Exelixis cancer drug may bring large payment from GSK
SAN FRANCISCO A new cancer drug might give Exelixis a huge income from its developmental partner GlaxoSmithKline, according to Bloomberg.com. The drug called XL880 blocks a molecular target known as MET that is involved in tumor growth and in supplying cancer cells with blood and nutrients.
Glaxo has asked Exelixis for preliminary test results on the drug and if the company chooses to proceed with large-scale clinical trials, Exelixis could see a payout of $70 million.
Exelixis is still trying to sell its first drug after Glaxo late last month declined to co-develop a lung-cancer treatment with them. “XL880 is the most advanced MET inhibitor in clinical development, and we and Glaxo are committed to building upon this partnership,” said George Scangos, president and chief executive officer of Exelixis, in a statement.
Court rules that FDA labeling trumps state false-advertising laws
WASHINGTON A potentially precedent-setting case against AstraZeneca has been dismissed by a the U.S. Court of Appeals for the Third Circuit, in connection to a class action lawsuit in a lower court that ruled that drug advertising based on Food and Drug Administration-approved drug labeling is exempt from state false-advertising laws.
The drug named in the lawsuit was Nexium, a medication used for treating acid reflux and heartburn. The plaintiffs claimed that the marketing used for Nexium made it look superior to another AstraZeneca proton-pump inhibitor medication, Prilosec.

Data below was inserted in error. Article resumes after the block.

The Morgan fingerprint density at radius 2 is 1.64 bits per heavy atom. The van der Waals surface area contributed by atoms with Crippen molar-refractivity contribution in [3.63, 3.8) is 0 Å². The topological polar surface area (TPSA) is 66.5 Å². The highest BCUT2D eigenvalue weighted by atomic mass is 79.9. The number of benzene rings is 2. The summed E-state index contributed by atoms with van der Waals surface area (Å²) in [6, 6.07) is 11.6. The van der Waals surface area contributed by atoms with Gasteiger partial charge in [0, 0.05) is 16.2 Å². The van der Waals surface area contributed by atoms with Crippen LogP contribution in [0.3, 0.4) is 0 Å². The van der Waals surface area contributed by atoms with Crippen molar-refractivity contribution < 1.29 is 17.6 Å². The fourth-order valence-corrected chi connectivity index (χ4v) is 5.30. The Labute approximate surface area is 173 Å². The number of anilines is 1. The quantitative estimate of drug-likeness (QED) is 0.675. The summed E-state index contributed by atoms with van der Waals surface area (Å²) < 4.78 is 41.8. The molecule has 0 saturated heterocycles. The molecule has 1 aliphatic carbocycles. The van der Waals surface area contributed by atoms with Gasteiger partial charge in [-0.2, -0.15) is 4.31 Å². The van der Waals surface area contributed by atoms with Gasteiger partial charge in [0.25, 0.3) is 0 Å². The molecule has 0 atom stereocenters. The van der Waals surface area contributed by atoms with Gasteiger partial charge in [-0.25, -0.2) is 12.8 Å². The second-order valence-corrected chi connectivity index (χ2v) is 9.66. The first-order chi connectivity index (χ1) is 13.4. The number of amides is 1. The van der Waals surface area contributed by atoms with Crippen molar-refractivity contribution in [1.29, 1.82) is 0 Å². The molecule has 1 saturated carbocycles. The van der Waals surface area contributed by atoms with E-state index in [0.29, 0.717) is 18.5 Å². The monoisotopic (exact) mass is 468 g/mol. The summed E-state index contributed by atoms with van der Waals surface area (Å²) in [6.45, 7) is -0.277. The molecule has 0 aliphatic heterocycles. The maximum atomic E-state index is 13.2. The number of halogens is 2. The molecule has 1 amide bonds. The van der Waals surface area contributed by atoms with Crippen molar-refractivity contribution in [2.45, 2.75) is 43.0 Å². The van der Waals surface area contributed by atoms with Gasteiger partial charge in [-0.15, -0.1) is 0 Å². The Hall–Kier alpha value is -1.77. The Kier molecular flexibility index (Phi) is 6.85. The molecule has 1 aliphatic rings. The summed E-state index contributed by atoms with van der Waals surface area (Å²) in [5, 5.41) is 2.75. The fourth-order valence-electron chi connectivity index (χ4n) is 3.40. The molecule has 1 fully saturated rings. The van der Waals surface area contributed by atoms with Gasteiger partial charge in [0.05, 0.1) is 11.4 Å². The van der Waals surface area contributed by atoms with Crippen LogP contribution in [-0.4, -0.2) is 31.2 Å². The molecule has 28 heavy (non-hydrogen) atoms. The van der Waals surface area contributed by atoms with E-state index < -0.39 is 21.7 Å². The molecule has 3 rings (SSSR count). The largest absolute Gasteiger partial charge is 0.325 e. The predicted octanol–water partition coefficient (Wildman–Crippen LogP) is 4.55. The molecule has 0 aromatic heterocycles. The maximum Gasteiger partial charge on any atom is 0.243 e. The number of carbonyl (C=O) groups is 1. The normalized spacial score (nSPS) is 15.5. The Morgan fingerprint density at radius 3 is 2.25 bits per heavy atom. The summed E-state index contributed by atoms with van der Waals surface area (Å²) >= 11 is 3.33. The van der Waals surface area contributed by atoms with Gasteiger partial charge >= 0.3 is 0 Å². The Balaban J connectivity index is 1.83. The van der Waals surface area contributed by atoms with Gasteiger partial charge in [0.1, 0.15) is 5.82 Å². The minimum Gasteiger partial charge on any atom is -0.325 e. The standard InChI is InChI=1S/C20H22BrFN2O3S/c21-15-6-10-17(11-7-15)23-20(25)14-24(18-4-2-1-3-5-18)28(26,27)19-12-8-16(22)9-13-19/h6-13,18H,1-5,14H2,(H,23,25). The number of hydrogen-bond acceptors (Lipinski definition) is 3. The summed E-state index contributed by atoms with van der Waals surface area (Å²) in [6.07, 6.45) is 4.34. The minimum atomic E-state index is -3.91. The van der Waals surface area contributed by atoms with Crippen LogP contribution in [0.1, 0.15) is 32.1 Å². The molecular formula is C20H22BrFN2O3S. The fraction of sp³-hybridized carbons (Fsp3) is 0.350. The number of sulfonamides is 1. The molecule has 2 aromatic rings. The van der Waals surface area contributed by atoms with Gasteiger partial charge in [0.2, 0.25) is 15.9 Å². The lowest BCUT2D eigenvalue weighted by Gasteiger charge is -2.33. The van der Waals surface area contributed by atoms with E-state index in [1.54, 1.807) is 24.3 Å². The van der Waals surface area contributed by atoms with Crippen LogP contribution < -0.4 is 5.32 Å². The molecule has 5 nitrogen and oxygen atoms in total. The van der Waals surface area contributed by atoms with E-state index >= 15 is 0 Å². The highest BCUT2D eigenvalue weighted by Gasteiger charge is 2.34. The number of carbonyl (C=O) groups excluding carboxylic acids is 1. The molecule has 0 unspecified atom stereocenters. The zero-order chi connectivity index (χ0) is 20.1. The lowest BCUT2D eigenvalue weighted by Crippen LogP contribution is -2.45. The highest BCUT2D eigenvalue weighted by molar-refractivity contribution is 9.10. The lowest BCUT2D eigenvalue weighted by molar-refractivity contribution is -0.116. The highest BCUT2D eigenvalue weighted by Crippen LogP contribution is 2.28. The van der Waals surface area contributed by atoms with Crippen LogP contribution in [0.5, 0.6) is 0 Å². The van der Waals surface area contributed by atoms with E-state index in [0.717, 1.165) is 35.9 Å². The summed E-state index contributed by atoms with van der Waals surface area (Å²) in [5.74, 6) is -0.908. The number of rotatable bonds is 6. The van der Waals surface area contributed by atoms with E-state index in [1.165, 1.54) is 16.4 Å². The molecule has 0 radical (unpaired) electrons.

In his dissenting opinion, Judge Robert Cowen pointed out that the plaintiffs were not questioning Nexium’s labeling, but rather AstraZeneca’s methods of advertising, and that “there is no risk that a successful state law claim, alleging that Nexium advertisements contain false and misleading drug comparisons, would conflict with the FDA’s approval of the statements in the Nexium labeling.”
NACDS bid to ease MedGuide rules gains a key supporter in U.S. Senate
ALEXANDRIA, Va. An appeal from the National Association of Chain Drug Stores to simplify the daunting patient-education prescription drug guidelines now imposed on community pharmacies has won support from a key member of the Senate Appropriations Committee.
Under rules imposed by the Food and Drug Administration in March, 240 prescription products now require Medication Guides, also known as MedGuides, to help patients understand their medications. NACDS has lobbied the Senate committee for a change in the rules, noting that the MedGuides are “difficult to obtain by pharmacists in an efficient manner,” and that requiring them on so many products could overwhelm patients.
U.S. Sen. Jack Reed, D-R.I., a key member of the committee, responded by inserting language to simplify the MedGuide requirements into the official report that accompanies the Agriculture, Rural Development, FDA, and Related Agencies Appropriations Bill for Fiscal Year 2008.
“The FDA initially intended the program to produce MedGuides for a limited number of prescription products every year,” noted the committee in its report. “This unanticipated volume of Medguides creates significant administrative burdens for pharmacy providers and has the potential to diminish the usefulness of the program by overwhelming patients with multiple pages of written material.”
NACDS president and chief executive officer Steven Anderson praised Reed for having “brought to light flaws in the current MedGuides system. He called the move “an important step toward meaningful reform that will benefit patients, and the ability of community pharmacy to serve patients,” and pledged that NACDS would continue to push for a simpler MedGuide system.